The action began with aerial bombardments, followed by a ground operation in North Waziristan to “clear the area” of militants. Other words I’ve seen being used: “eliminate” and “flush out,” implying that this is an operation that will “cleanse” the area of “undesirable elements.” The reports being put out by army spokespeople are quick to point out that there are many Uzbek and Turkmeni fighters amongst the Al-Qaeda and other militants, to make people aware that foreigners make up a large part of this nebulous enemy. Careful word choice makes the Pakistani public more comfortable with the military operation – public support had been weak in past years, but now there seems to be consensus on the issue, and the army is capitalizing on this by continuing to use the right words and phrases as the conflict goes on.

Immediately after the start of the operation, reports poured in about civilians being displaced and suffering great hardship and deprivation – the latest count shows 800,000 registered refugees. To counter the negativity of these realities, official reports from army and government spokespeople assure us that they’re working hard to “ensure speedy distribution of relief supplies and services so that no family [is] deprived of the facilities.” But it’s difficult to really know how the war is affecting those displaced or those still in North Waziristan because the military has banned journalists from entering the area – information control at its best.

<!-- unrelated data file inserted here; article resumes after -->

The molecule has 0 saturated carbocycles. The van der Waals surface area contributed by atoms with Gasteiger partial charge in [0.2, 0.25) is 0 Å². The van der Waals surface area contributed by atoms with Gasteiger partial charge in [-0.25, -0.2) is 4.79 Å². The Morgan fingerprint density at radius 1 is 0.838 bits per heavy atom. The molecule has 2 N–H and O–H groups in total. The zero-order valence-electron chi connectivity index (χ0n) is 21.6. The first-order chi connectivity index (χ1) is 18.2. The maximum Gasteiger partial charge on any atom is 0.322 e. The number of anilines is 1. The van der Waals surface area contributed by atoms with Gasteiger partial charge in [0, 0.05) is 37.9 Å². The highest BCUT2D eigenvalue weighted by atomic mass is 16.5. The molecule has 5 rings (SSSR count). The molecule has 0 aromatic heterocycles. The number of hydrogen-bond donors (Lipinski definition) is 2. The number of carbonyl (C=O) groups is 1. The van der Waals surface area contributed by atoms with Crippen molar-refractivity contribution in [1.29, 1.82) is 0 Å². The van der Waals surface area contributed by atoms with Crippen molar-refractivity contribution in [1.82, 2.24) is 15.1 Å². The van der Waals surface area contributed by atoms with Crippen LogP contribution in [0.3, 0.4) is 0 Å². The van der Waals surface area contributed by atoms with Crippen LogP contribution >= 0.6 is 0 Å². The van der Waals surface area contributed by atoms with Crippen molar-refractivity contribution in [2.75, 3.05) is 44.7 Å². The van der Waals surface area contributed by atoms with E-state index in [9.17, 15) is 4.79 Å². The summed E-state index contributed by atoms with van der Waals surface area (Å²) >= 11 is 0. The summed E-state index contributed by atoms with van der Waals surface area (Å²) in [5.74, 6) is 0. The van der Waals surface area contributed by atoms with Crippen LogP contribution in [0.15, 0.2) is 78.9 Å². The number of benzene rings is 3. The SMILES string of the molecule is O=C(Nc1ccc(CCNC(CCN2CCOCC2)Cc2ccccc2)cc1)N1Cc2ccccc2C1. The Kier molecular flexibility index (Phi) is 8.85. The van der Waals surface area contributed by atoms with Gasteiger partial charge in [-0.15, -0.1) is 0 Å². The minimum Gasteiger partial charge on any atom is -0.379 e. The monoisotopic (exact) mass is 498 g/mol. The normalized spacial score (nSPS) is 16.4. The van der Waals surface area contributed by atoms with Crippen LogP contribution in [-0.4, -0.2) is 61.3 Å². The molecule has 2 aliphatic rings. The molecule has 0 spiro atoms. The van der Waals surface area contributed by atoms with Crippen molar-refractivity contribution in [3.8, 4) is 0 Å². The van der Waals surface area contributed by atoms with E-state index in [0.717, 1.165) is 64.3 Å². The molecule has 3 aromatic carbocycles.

One of the most interesting stories to come out of the area spoke of the habits and preferences of the Taliban, as told to reporters by refugees fleeing North Waziristan. Not only were the militants getting their beards and hair trimmed short in order to escape detection, but they loved French and Turkish perfumes, British detergent, and American cooking oil. Amusing as this is, this story paints a very different picture of the militants than the austere, West-hating force they are usually portrayed as. Portraying the militants as luxury-loving hypocrites sways public opinion against them, and support for them diminishes.

It’s impossible to say whether or not this operation will be successful; whether or not terrorism and its perpetrators will come to an end in Pakistan as a result of the military’s current action. But the army knows that it’s vital to keep up public support for this controversial state of affairs. In his essay, George Orwell wrote, “In our time, political speech and writing are largely the defense of the indefensible.” The Pakistan Army has to make this war appear defensible in the eyes of the public, and in this particular battle, words are the weapons of choice, to be used as precisely as any missiles or bullets.

One Comment on "The Language of War"

  1. farrukh sheikh August 5, 2014 at 4:23 pm ·

    Enjoyed your article. George Orwell does it again. Finally Pakistan army/?govt. is using precise language for now which is good but this is a long process and much needs to be done. It is the bigots, the intolerant and hypocrites that have to be educated but does the education? It is difficult to educate those who think they know every thing they need to know. There are so many of them not only in Pakistan but all over the world. Here in the US we have the same problem.

    It is very hard not to be a pessimist but we must carry the flag!